Although the store is currently understaffed, the team collaborates on schedules that allow for family functions or childcare obligations. “We understand that family has to come first,” Jane says.
COVID concerns led to shorter hours which were then expanded slightly in December. Now closed on Sundays and Mondays, they are open 10:30-5:30 weekdays and 10am-3pm on Saturdays. We recently added four hours to the week.
But again, with such a small group of people, this is difficult. One of the things COVID has taught us is that the days when it’s just having hours in the showroom are a little taxing and maybe not the gains you might expect. Sitting and waiting is a burden.”
Therefore, they encourage appointments and more conversations via social media and email to narrow down what customers are looking for, making in-store appointments more efficient. “When they come to the appointment, it’s almost like a formality; they want to see and meet you before they pull the trigger,” Andy says. “I love it. We are more efficient when we are here, and more present with our customers as a result. The level of service has gone up, even though our hours have gone down.”
Andy’s grandfather, Walter Cohn, was in the seventh grade when he dropped out of school and found a job as a watchmaker’s apprentice at a small jewelry store in Milwaukee in the 1930s because his family needed money. Walter stayed in business, opening his first store in West Bend, Wisconsin, where his son Jack joined as a partner when he returned from the Korean War. That’s when the business became Koehn & Koehn.
“My grandfather and dad got us to a point, but I wanted a great little oasis out of the store,” Andy says. “The Koehn & Koehn today is open, new, hosting many world-famous brands, but most importantly, a family business with a soul. My wife Jane is the other name on the banner now, and it’s a very killer collaboration.”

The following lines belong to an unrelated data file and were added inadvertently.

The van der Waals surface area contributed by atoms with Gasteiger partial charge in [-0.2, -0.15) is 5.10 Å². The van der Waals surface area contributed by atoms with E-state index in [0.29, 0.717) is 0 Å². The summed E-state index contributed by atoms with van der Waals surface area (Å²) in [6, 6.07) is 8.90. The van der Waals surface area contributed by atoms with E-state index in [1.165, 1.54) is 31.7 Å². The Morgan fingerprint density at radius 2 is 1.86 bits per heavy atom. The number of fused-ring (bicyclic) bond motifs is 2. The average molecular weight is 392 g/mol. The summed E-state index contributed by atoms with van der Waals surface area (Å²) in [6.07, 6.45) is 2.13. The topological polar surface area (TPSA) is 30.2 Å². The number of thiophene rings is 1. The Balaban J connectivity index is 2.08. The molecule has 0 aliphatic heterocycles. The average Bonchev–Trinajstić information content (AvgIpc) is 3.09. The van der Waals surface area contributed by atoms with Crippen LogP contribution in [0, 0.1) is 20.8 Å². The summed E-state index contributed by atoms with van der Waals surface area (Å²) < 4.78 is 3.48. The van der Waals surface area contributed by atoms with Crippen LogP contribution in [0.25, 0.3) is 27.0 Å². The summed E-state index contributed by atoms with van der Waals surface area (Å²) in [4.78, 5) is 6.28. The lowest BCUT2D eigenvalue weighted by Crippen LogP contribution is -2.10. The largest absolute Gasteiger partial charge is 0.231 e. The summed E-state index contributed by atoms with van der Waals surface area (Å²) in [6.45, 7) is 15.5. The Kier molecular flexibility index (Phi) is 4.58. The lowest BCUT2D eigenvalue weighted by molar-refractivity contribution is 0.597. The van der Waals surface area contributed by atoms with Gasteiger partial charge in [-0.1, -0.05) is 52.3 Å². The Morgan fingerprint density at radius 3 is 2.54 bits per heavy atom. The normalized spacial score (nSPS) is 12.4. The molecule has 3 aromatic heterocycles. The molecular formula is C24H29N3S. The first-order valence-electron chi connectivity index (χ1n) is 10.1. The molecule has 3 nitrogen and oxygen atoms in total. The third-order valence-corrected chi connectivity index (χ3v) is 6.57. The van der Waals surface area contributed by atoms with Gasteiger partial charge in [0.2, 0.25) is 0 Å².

Five great things about Koehn & Koehn مجوهرات Jewelry
1. Marketing message. “We do it on our own,” Andy says. “Why is that cool? Because our voice is our voice and we own it. We’ve tried to market the companies. Not ours. They don’t work here, so they can’t tell what it really looks like. That’s why we hired someone who works on social media full time. They work alongside us. And you know the exercises. That comes through our marketing messages.”
2. The case of laboratory-grown diamonds. “It’s part of every discussion we have now,” Andy says. “My opinion is that it really has to do with how you feel or resonate with clients. I tell people to go with their gut because whether it’s natural or laboratory-based, it’s a symbol, and it’s between the two people and whatever they want to communicate to the world. I have my personal belief in what I’m going to do, but it’s up to you. Yours. Don’t let my prejudice affect you.”
3. Diamonds to go. “Ready to rock” engagement rings are pre-made and available in five different sizes and price points.
4. Buy like a man. Andy Cohn started a blog of casual, unconventional wisdom that has evolved into a series of YouTube videos. One recent episode features guys tasting bourbon and talking about what they want to know about rings: How do you budget? How do you decide? When do you buy it? “I wanted to know what they had in mind when they walked in through my door,” Andy says. “Personally, I really like when someone, a beginner, usually a young guy, comes along and says, ‘I like the Buy Like a Guy stuff. “
5. On the calendar. Events range from the annual Ladies’ Night to wedding band fairs and fundraisers for non-profit organizations. “We put on a really good show,” Andy says of Ladies’ Night. “Not extravagant, but just a great thing for bonding with people.” Most events are by personal invitation. “Pure digital, pure, and purely set,” Andy says of wedding band fairs, which include rare price cuts.
Photo Gallery (18 pics)
- Michael O’Connor: I love the fun way the store seems to go on everything from the décor store website to marketing materials.
- Ruth Millergaard: This is a friendly, community-oriented store with great brands. What do you not like? I love the building!
- Jennifer Shaheen: Authentic, real. This story feels like home with so few touches that I wanted to take a trip to their actual store. They don’t follow what others do. Really cute and real.
- Jeff Brin: Excellent ability to create a friendly and welcoming presence in store and online. Great use of love stories on the site and elsewhere. They have created a distinctive shop sound.
- Hugo Cole: Great story, good website design.
try this: Analyze and make mistakes.
“Try the things that don’t work perfectly and be prepared for the unexpected that comes from the little ‘pants management bench’,” Andy says. “The structure is outdated for the time it is in place, so I cut the rules of the game down to a few key points. Things like “Don’t be an idiot,” “Make life easy for your customers,” “Keep your promises,” and “Don’t be afraid to tell obvious jokes.” ( And let your employees know that the words are “rolled up like the devil,” not “douche.”)